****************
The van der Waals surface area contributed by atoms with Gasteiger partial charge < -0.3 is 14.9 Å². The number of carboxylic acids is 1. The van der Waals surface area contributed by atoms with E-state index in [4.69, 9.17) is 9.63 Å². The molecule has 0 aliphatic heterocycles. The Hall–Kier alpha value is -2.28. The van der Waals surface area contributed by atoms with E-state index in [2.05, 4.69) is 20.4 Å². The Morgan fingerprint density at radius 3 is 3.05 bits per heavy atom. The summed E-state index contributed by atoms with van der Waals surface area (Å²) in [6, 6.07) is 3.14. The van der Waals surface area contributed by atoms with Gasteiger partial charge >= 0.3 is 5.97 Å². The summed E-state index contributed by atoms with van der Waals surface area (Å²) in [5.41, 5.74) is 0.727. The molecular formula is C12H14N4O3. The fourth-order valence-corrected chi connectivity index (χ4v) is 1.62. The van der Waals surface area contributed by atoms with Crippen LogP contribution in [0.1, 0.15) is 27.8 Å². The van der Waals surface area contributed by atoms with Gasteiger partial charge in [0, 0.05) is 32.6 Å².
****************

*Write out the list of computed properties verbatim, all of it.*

The van der Waals surface area contributed by atoms with Gasteiger partial charge < -0.3 is 14.9 Å². The number of carboxylic acids is 1. The van der Waals surface area contributed by atoms with E-state index in [4.69, 9.17) is 9.63 Å². The molecule has 0 aliphatic heterocycles. The Hall–Kier alpha value is -2.28. The van der Waals surface area contributed by atoms with E-state index in [2.05, 4.69) is 20.4 Å². The Morgan fingerprint density at radius 3 is 3.05 bits per heavy atom. The summed E-state index contributed by atoms with van der Waals surface area (Å²) in [6, 6.07) is 3.14. The van der Waals surface area contributed by atoms with Gasteiger partial charge >= 0.3 is 5.97 Å². The summed E-state index contributed by atoms with van der Waals surface area (Å²) in [5.41, 5.74) is 0.727. The molecular formula is C12H14N4O3. The fourth-order valence-corrected chi connectivity index (χ4v) is 1.62. The van der Waals surface area contributed by atoms with Crippen LogP contribution in [0.1, 0.15) is 27.8 Å². The van der Waals surface area contributed by atoms with Gasteiger partial charge in [0, 0.05) is 32.6 Å².